8 Cultural Differences Between America And Other Countries

09/14/2013 06:50 am ET | Updated Sep 14, 2013

Lose your tooth in Greece? Better toss it on the roof. Here are some cultural discrepancies that might strike you as bizarre while you're abroad.

1. When kids lose their teeth in Greece (and reportedly other countries), they throw them on the roof.
According to one source:

The tooth is... thrown up on the roof of the house for a pig to take. A rhyme is chanted, which loosely translates: “Take sow my tooth and give me an iron one so that I can chew rusks."

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2. Norwegians eat burgers with (gasp!) a knife and fork.
Norway's famous open-faced sandwiches are tough to eat without silverware, so they probably just decided to apply the habit to American sandwiches as well.

burger with silverware

3. In England, you're flipping someone off when you do the peace sign backwards.
Oh, so thaaat's what we've been saying all this time.

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4. In Japan, you might feel pressure to cover your abdomen during a rainstorm.
Some people (mostly kids) say that in bad weather, the thunder god Raijin is on the hunt for belly buttons.

hand on stomach

5. Indians might avoid giving you a gift or your change with their left hand.
Some argue it's fine, but others say the left hand is known as the one you use for... you know... the potty.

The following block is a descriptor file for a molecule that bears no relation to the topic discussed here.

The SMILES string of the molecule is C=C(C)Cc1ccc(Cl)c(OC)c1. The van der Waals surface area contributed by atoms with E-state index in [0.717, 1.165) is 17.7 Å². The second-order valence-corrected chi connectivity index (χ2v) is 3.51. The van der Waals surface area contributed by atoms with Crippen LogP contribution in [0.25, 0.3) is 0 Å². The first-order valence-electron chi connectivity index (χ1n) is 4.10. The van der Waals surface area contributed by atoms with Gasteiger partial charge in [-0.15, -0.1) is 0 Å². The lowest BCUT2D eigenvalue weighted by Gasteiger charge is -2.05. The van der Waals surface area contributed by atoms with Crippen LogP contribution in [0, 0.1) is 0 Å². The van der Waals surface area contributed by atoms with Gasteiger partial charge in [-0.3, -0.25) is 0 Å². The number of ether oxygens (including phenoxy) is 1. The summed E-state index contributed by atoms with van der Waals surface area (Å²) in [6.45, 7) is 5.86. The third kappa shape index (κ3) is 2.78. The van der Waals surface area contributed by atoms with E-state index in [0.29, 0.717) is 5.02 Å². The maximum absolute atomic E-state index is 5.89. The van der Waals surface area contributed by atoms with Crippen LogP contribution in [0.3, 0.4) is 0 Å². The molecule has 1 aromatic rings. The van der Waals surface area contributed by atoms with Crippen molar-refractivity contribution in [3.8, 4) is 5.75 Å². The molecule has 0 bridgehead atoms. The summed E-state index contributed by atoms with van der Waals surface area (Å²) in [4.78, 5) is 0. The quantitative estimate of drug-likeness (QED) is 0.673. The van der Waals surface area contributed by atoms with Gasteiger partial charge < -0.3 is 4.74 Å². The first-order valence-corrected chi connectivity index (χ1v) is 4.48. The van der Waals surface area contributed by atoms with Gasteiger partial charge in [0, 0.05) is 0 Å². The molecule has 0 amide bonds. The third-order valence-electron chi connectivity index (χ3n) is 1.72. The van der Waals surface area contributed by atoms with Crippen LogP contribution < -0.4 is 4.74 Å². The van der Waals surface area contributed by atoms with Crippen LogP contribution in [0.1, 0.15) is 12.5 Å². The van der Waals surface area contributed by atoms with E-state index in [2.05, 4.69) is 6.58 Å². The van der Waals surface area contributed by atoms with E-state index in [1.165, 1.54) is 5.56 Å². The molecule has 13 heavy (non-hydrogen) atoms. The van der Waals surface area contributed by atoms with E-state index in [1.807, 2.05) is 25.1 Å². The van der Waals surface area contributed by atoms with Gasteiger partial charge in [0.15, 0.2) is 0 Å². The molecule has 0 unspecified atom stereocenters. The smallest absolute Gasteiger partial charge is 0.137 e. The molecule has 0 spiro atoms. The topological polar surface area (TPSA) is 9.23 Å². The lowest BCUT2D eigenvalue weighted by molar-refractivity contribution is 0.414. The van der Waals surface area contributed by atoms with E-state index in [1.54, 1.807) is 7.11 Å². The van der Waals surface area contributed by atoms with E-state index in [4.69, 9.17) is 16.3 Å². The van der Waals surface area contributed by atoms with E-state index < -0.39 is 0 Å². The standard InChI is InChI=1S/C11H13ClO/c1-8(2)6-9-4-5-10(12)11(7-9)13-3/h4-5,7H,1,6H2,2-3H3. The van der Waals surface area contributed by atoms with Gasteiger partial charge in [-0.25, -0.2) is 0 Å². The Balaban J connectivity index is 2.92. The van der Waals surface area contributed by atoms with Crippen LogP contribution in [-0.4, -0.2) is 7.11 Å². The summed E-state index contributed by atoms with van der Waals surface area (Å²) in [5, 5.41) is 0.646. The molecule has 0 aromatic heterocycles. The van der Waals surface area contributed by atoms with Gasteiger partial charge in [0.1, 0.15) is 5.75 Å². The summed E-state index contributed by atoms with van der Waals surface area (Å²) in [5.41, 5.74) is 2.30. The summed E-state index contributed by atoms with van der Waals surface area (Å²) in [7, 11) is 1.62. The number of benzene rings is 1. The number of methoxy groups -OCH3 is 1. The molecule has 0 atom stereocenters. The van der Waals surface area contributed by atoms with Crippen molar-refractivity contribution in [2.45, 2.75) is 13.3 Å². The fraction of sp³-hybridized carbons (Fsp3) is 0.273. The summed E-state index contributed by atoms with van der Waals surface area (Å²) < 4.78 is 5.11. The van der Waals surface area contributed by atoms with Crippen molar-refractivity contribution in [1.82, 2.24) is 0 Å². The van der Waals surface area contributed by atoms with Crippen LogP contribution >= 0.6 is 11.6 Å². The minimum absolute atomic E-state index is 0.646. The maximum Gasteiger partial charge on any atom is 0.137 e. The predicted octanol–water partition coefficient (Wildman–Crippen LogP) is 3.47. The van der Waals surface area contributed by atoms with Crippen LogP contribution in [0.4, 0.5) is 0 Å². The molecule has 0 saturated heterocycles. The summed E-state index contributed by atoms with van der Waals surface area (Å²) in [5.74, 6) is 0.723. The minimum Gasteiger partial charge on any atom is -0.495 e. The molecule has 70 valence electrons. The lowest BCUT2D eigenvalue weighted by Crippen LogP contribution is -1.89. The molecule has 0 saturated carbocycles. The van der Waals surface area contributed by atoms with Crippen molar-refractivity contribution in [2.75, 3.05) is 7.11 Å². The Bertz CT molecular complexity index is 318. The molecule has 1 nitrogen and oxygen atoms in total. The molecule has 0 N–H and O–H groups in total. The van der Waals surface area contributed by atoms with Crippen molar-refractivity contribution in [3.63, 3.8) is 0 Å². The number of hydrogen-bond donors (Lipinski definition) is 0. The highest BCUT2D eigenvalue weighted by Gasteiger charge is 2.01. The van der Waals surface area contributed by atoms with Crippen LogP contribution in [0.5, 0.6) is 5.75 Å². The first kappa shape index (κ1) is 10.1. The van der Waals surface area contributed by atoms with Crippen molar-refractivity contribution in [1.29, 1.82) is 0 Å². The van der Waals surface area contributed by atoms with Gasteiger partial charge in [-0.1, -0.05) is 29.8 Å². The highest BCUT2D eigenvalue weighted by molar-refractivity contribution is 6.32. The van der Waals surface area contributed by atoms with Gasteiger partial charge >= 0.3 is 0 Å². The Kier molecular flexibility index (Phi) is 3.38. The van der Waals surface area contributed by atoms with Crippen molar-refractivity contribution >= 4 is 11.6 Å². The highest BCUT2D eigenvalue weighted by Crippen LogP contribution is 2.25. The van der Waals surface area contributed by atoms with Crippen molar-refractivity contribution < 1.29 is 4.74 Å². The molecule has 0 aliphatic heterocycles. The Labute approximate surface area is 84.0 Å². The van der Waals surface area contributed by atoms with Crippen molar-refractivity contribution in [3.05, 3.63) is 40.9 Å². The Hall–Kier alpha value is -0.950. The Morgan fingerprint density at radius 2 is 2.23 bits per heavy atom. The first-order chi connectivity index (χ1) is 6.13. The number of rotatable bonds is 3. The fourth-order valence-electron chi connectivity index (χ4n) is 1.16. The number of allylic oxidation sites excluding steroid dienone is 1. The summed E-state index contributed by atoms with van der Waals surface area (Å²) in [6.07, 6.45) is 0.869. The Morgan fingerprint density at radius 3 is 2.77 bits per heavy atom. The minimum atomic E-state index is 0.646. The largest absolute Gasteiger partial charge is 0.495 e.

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6. Colombian schoolchildren learn there are five continents, not seven.
The specifics vary from nation to nation, but one popular interpretation lumps North and South America together as one continent called "America" and counts Europe and Asia together as "Eurasia."

world map

7. Chinese potty training takes place in the streets.
In certain rural parts of the country, it's apparently acceptable for kids to relieve themselves wherever they please. To make things easier, pants even come with cute little slits in the booty!

split pant

8. Roundabouts take the place of stoplights in the United Kingdom.
Not to say they don't exist, but stoplights are comparatively rare thanks to those circular hunks of concrete. The roundabout was developed by Brits, and in the past, locals have camped out to save roundabouts from demolition because they love them so dearly.

The Griswolds, not so much.

These are customs we've heard and read about; if you know of others or have experienced anything different, sound off in comments below.

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